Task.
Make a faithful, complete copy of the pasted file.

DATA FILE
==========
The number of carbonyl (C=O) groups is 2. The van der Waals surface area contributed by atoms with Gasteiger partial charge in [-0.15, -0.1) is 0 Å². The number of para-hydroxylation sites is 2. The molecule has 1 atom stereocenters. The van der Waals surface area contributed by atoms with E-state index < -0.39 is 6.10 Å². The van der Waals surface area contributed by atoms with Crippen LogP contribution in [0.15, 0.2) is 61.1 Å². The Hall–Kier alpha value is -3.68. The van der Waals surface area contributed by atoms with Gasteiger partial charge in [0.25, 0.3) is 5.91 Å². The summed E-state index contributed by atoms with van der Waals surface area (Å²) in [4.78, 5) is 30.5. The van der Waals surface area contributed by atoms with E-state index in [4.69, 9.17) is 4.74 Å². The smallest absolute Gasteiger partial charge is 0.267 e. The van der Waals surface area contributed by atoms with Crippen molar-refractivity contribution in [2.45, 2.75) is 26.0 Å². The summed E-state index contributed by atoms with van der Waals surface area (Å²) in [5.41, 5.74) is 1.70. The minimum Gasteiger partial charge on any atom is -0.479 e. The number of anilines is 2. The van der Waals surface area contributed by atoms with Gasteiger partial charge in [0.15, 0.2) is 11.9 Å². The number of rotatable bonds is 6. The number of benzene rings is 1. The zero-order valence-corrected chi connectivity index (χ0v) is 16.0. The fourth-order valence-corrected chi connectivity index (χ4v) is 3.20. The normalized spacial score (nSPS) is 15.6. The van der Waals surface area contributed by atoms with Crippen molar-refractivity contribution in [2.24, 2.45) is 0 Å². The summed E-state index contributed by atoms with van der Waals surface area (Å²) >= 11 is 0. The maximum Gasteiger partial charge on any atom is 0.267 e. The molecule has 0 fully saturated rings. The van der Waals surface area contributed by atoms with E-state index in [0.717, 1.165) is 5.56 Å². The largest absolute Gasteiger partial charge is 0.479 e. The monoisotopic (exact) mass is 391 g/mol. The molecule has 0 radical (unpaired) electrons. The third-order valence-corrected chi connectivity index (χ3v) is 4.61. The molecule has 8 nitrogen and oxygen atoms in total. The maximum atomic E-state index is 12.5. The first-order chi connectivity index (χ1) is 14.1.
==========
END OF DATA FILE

The number of carbonyl (C=O) groups is 2. The van der Waals surface area contributed by atoms with Gasteiger partial charge in [-0.15, -0.1) is 0 Å². The number of para-hydroxylation sites is 2. The molecule has 1 atom stereocenters. The van der Waals surface area contributed by atoms with E-state index < -0.39 is 6.10 Å². The van der Waals surface area contributed by atoms with Crippen LogP contribution in [0.15, 0.2) is 61.1 Å². The Hall–Kier alpha value is -3.68. The van der Waals surface area contributed by atoms with Gasteiger partial charge in [0.25, 0.3) is 5.91 Å². The summed E-state index contributed by atoms with van der Waals surface area (Å²) in [4.78, 5) is 30.5. The van der Waals surface area contributed by atoms with E-state index in [4.69, 9.17) is 4.74 Å². The smallest absolute Gasteiger partial charge is 0.267 e. The van der Waals surface area contributed by atoms with Crippen molar-refractivity contribution in [2.45, 2.75) is 26.0 Å². The summed E-state index contributed by atoms with van der Waals surface area (Å²) in [5.41, 5.74) is 1.70. The minimum Gasteiger partial charge on any atom is -0.479 e. The number of anilines is 2. The van der Waals surface area contributed by atoms with Gasteiger partial charge in [0.15, 0.2) is 11.9 Å². The number of rotatable bonds is 6. The number of benzene rings is 1. The zero-order valence-corrected chi connectivity index (χ0v) is 16.0. The fourth-order valence-corrected chi connectivity index (χ4v) is 3.20. The normalized spacial score (nSPS) is 15.6. The van der Waals surface area contributed by atoms with Crippen molar-refractivity contribution in [2.24, 2.45) is 0 Å². The summed E-state index contributed by atoms with van der Waals surface area (Å²) >= 11 is 0. The maximum Gasteiger partial charge on any atom is 0.267 e. The molecule has 0 fully saturated rings. The van der Waals surface area contributed by atoms with E-state index in [0.717, 1.165) is 5.56 Å². The largest absolute Gasteiger partial charge is 0.479 e. The monoisotopic (exact) mass is 391 g/mol. The molecule has 0 radical (unpaired) electrons. The third-order valence-corrected chi connectivity index (χ3v) is 4.61. The molecule has 8 nitrogen and oxygen atoms in total. The maximum atomic E-state index is 12.5. The first-order chi connectivity index (χ1) is 14.1.